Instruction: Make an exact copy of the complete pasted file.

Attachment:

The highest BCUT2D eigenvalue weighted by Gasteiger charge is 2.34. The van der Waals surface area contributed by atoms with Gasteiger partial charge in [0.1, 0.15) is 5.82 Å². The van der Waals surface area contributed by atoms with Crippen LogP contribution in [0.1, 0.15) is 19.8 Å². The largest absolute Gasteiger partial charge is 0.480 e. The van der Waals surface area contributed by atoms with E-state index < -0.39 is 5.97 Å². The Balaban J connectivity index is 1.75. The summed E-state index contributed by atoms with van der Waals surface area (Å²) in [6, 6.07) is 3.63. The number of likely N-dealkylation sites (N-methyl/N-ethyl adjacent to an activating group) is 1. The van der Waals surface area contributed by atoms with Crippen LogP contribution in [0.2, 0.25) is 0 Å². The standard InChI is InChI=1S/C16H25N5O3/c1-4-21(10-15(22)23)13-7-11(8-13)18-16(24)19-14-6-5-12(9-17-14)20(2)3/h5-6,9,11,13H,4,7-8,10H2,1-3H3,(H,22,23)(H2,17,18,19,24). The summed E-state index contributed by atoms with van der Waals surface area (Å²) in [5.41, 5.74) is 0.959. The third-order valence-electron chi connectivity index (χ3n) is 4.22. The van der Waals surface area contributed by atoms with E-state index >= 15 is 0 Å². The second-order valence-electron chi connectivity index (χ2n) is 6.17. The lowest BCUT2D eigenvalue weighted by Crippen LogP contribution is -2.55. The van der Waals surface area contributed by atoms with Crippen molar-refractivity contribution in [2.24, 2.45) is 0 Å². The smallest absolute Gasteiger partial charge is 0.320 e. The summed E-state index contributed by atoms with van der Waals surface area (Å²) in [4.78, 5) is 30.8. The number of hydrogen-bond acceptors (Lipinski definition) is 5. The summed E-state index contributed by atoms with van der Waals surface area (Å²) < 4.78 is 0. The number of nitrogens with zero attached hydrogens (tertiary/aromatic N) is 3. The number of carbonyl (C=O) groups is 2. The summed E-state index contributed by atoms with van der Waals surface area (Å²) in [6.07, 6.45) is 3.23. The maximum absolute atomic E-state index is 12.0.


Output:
The highest BCUT2D eigenvalue weighted by Gasteiger charge is 2.34. The van der Waals surface area contributed by atoms with Gasteiger partial charge in [0.1, 0.15) is 5.82 Å². The van der Waals surface area contributed by atoms with Crippen LogP contribution in [0.1, 0.15) is 19.8 Å². The largest absolute Gasteiger partial charge is 0.480 e. The van der Waals surface area contributed by atoms with E-state index < -0.39 is 5.97 Å². The Balaban J connectivity index is 1.75. The summed E-state index contributed by atoms with van der Waals surface area (Å²) in [6, 6.07) is 3.63. The number of likely N-dealkylation sites (N-methyl/N-ethyl adjacent to an activating group) is 1. The van der Waals surface area contributed by atoms with Crippen LogP contribution in [0.2, 0.25) is 0 Å². The standard InChI is InChI=1S/C16H25N5O3/c1-4-21(10-15(22)23)13-7-11(8-13)18-16(24)19-14-6-5-12(9-17-14)20(2)3/h5-6,9,11,13H,4,7-8,10H2,1-3H3,(H,22,23)(H2,17,18,19,24). The summed E-state index contributed by atoms with van der Waals surface area (Å²) in [5.41, 5.74) is 0.959. The third-order valence-electron chi connectivity index (χ3n) is 4.22. The van der Waals surface area contributed by atoms with E-state index >= 15 is 0 Å². The second-order valence-electron chi connectivity index (χ2n) is 6.17. The lowest BCUT2D eigenvalue weighted by Crippen LogP contribution is -2.55. The van der Waals surface area contributed by atoms with Crippen molar-refractivity contribution in [2.24, 2.45) is 0 Å². The smallest absolute Gasteiger partial charge is 0.320 e. The summed E-state index contributed by atoms with van der Waals surface area (Å²) in [4.78, 5) is 30.8. The number of hydrogen-bond acceptors (Lipinski definition) is 5. The summed E-state index contributed by atoms with van der Waals surface area (Å²) < 4.78 is 0. The number of nitrogens with zero attached hydrogens (tertiary/aromatic N) is 3. The number of carbonyl (C=O) groups is 2. The summed E-state index contributed by atoms with van der Waals surface area (Å²) in [6.07, 6.45) is 3.23. The maximum absolute atomic E-state index is 12.0.